One of the limitations irritating to users is dim displays or displays that can’t be seen clearly in sunlight. Brighter displays use too much power, so tradeoffs are a factor in most designs.

A critical design consideration is sensor signal conditioning. That will determine the effectiveness of the tracker. Signal conditioning usually involves external discrete capacitors for filtering, although some new ICs are now available to completely handle the signal conditioning process.

Advances in semiconductor technology have made it possible for a wearable device to measure and record nearly all human-body signals. One company, Maxim Integrated, has successfully addressed the signal conditioning and low-power problems. For example, the MAX30001 is a low-power analog front-end (AFE) that implements the four-electrode biopotential and bioZ circuits for ECG and related measurements. ESD protection is built-in. The internal ADC and other circuits communicate via an SPI interface with the MCU. The device operates from a 1.8-V supply and uses very little current.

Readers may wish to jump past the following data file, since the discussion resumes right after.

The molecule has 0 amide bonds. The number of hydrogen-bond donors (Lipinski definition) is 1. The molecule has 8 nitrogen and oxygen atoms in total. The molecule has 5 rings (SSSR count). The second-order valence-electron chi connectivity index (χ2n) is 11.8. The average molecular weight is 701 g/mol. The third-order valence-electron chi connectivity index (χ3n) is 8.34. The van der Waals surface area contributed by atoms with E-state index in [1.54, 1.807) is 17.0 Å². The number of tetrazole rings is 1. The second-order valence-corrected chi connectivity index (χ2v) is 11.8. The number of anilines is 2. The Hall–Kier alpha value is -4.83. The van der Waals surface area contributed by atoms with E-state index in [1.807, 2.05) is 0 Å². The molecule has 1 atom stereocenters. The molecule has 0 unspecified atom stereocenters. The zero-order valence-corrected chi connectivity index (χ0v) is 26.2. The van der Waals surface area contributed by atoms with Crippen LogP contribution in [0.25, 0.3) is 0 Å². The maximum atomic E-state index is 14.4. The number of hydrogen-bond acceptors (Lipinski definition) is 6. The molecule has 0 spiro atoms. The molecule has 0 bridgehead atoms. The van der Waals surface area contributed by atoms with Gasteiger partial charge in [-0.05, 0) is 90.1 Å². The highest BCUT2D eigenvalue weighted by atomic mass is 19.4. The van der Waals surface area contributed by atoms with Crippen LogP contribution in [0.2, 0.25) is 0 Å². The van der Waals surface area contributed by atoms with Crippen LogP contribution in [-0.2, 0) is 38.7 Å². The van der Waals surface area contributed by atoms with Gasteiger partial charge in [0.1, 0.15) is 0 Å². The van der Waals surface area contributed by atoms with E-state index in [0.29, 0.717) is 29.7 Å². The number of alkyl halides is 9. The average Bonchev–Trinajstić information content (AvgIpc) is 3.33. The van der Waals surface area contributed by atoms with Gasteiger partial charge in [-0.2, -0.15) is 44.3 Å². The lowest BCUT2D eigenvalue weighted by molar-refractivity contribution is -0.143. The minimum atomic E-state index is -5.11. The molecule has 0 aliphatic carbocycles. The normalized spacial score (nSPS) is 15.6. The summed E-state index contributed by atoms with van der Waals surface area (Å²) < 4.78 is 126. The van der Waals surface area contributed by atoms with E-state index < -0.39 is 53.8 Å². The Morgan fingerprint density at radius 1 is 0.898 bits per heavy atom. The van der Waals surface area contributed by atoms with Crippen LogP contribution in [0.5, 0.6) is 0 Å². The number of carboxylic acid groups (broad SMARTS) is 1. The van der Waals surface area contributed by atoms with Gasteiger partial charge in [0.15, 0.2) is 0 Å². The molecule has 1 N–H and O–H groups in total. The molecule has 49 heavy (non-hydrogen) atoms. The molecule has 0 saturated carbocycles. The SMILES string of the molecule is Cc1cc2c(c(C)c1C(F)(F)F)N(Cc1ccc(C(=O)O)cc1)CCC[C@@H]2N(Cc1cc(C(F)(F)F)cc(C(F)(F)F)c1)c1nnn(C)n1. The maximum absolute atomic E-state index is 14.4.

Two other Maxim devices, the MAX86140 and MAX86141, implement a complete optical oximeter and heart-rate sensor. It includes an ambient-light cancellation circuit to ensure an accurate measurement. The built-in LED drivers and the port for two photodiode detectors minimize the number of external components. A 19-bit ADC with 128-word FIFO facilitates the link to the external MCU by way of the SPI interface. All of these ICs are available in a wafer-level package (WLP) that solders directly to the main PCB.

If you’re designing a tracker for preventive healthcare and continuous monitoring solutions for wearable health and fitness applications, the MAX86140, MAX86141, and MAX30001 may be a solution to the signal-conditioning dilemma. These compact, low-power devices enable accurate monitoring of vital signs for wellness/fitness and can help prevent health problems before they even begin. These ICs also meet the relevant safety standards such as IEC60601-2-47 for ECG compliance and IEC61000-4-2 for ESD compliance.

To make all of these devices easy to experiment and design with, Maxim offers the hSENSOR platform reference design. It includes the aforementioned interface ICs along with an Arm Cortex-M4F MCU, 32-MB flash, Bluetooth LE radio, and power management all in a 25.4- × 30.5-mm package. It’s a good starting point for a fast time-to-market solution with minimal original design.